Photo: iStock
Photo: iStock

Liquid funds take a hit but do not panic

  • Investors who don’t like volatility prefer liquid funds, but falling returns in the past week has eroded trust. Remember, though, this is a rare occurrence
  • If your time horizon is less than one week, you can look at overnight funds instead of liquid funds

In the past week, yields in the debt market have risen due to Covid-19-driven fear. A jump in yields causes prices of bonds to fall because of which most debt funds suffer. Debt funds at the short end of the spectrum such as liquid or ultra short-term funds are not considered very sensitive to such shocks. However, in the past week, even these categories took a hit. We spoke to experts about why this happened and what should investors do.

Rajeev Radhakrishnan, head, fixed income, SBI Mutual Fund, noted two reasons for the spike in yields. “First, investors prefer to hold more cash at year end and that requirement has gone up due to the current volatility. Second, stay-at-home working and organizational disruption have reduced the dealer presence in the market," he said. Financial firms based in India’s economic capital of Mumbai have been asked to introduce work from home policies for their staff to contain the spread of Covid-19.

Unusual reaction

Debt funds in the very short duration segment do not see much volatility in their returns on account of the short maturity of the papers they hold. The yields in this segment are, typically, not subject to significant spikes or drops. This, combined with the low maturity of the securities that these categories of funds hold, means smaller changes in the value of the securities and thus, a steadier ride for investors.

The Securities and Exchange Board of India (Sebi) allows liquid funds to only hold papers with up to 91 days maturity. Ultra short duration funds must keep their Macaulay duration (a measure of interest rate sensitivity) between three and six months; low duration funds must keep their Macaulay duration between six months and one year; and money market funds are allowed to invest in papers with residual maturity of up to one year. This whole set of debt funds is bound by regulatory rules to minimize interest rate risk, or the risk of volatility, in the values of the securities held in the portfolio, and consequently in the net asset values of these schemes. The higher the duration of a fund, the greater is the interest rate risk and vice-versa.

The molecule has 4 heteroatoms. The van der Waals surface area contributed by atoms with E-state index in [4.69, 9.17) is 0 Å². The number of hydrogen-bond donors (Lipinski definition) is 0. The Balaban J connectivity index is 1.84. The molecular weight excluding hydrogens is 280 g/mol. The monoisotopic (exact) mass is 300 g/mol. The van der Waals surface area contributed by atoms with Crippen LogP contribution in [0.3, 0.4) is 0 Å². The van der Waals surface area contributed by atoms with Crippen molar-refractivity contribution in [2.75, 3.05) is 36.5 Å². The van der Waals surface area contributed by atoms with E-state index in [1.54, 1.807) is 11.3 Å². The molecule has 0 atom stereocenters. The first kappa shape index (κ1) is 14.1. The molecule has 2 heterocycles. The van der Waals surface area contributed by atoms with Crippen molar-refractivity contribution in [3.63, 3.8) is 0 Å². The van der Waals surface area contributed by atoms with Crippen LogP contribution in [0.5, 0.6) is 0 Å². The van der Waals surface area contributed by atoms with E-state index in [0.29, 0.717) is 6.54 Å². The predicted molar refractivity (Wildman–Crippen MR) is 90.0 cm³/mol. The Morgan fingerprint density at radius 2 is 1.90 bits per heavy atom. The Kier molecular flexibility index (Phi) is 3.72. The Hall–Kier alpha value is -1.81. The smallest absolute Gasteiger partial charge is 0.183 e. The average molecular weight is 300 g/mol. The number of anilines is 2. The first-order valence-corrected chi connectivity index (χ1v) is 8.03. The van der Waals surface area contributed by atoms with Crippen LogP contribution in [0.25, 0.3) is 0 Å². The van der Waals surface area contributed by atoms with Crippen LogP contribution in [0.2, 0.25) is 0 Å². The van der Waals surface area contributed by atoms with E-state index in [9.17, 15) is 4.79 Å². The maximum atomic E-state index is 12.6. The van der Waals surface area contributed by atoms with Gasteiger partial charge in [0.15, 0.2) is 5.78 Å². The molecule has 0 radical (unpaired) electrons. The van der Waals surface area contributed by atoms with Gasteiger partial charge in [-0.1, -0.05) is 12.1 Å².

The uptick in the yield has led to lower security values and this has eaten into the returns from these funds. On average, liquid funds have delivered nil returns over the past week, according to data from Value Research, as on 22 March. In fact, many large liquid funds have delivered negative returns. Ultra short duration funds have given -0.40%, money market funds have given -0.48% and low duration funds have delivered -1.10%. These are categories that normally do not deliver negative returns even over short time periods and are considered extremely low on risk. Investors use these funds for parking money that they require for immediate needs, including systematic investments, and short-term goals, or when they are unsure of when they may need the funds.

Categories of debt funds with longer durations have taken larger cuts, but this kind of interest rate or duration risk from rising yields is common among them.

What you should do

One way for investors who have very short time horizons to cut this type of risk is to invest in overnight funds. They invest in papers maturing in a single day and, hence, carry virtually no interest rate risk.

However, they offer a much lower yield. They were giving around 4.5%, as on 22 March. Debt fund managers have cautioned investors against moving to overnight funds in reaction to the current transient scenario. “The average yield difference between overnight and liquid funds is about 1.5%. So anyone with a horizon of 30 days or more would be equal or better off in liquid funds even if yields rise by up to 3% assuming 45 days’ liquid fund duration," said Dwijendra Srivastava, chief investment officer, debt, Sundaram Asset Management Co. Since a 3% jump in yields is an extremely rare occurrence, investors will be better off in liquid funds. “Those with shorter time horizons should stick to overnight funds," added Srivastava. Radhakrishnan concurred. “Investors need not switch from liquid to overnight for any time horizon more than a few days. We expect some sort of market intervention to bring down the yields soon," he added. According to media reports, the Association of Mutual Funds in India has written a letter to the Reserve Bank of India asking it to extend a liquidity window to mutual funds to help them meet redemptions. These redemptions have been running at over 50,000 crore per day for the past few days, said the letter.

Investors should not unduly panic because of what is a very rare occurrence. Pick your debt category as per your time horizon and the duration risk in the fund (captured by modified duration). If your time horizon is less than one week, you can look at overnight funds.

While selecting a scheme from the basket of liquid, ultra short and low duration categories, look at three parameters. First, the fund’s modified duration. The lower the modified duration, the less is its sensitivity to interest rate changes. Second, credit quality. Credit risks are not confined to credit risk funds and exist even at the short end of the curve. So look at funds carrying high levels of AAA (or equivalent) rated papers or those with PSU rather than private sector debt. But concentrated allocations to a particular issuer or sector should raise red flags. Third, stick to funds of a relatively large size as they are better able to diversify and hold less concentrated portfolios. They are also less susceptible to sudden and large outflows in times of market panic.

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